The hardest part is getting started sounds like a motivation problem, but it’s actually the hardest part – period.
Figuring out the technical details to setting up a website, running your first ad campaign, and so on IS the hardest part. If you can just focus on the getting started part of things, that is an achievement all on its own even with a garbage product at the end of the tunnel. For example, learning how to write a novel, getting published, and understanding how book tours work, is likely going to be harder than actually having the story of Harry Potter fill the pages.
Focusing on creation with blatant disregard for the quality isn’t some “don’t be a perfectionist” trick. It literally allows you to focus on the fact that getting started IS the hardest part for many people, regardless of your motivation levels.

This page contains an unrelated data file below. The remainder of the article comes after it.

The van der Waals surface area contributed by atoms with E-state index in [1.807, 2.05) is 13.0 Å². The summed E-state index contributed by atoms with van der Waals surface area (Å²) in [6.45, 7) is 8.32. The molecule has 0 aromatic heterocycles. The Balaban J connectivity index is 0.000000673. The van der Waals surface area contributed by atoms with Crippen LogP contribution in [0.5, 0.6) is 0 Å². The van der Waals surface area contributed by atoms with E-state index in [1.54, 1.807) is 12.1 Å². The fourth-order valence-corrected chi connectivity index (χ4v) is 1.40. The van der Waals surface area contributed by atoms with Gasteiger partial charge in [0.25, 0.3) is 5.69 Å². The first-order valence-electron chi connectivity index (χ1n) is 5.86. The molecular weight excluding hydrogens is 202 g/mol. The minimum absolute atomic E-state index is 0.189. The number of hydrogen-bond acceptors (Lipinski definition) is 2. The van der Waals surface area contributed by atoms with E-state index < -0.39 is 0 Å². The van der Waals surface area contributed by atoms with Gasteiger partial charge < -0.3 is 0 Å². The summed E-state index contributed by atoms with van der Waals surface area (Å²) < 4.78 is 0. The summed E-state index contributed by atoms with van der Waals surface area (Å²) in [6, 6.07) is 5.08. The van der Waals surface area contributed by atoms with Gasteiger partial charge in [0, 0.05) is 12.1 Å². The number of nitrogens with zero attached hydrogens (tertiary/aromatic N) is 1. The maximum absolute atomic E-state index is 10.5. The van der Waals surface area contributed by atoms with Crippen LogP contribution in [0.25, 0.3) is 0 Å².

We know that making the bad product is the best way to start to create something good, as it’s easier to be critical and improve something than to create something to begin with. This was discussed when I said that working hard is the worst thing for getting started since you’d think the pot of gold is behind the rainbow of hard work.
In reality, if you look for the easier path of just creating anything at all and not worrying about the initial quality, that will seem easier to accomplish, and allow you to make incremental improvements which will lead to an amazing product faster than just creating something perfect all at once.
You can’t solve your “Why can’t I get started?” problem when you’re incorrectly blaming it on motivation instead of blaming on your desire to create something while you also possess no technical skillset to even create junk. Again, motivation isn’t the problem when you fail to get that new website business launched. The problem is you don’t know how to code AND you want it to be a good website when you launch it. Just give up now, because motivation can’t get you through that swamp by itself.
You want to focus your motivation on, “Learning to program.” and “Creating anything, regardless of quality.” and NOT “Create the best travel website known to man!”
When you fail to solve a problem begin to consider if you’re blaming that failure to solve the problem on the wrong thing.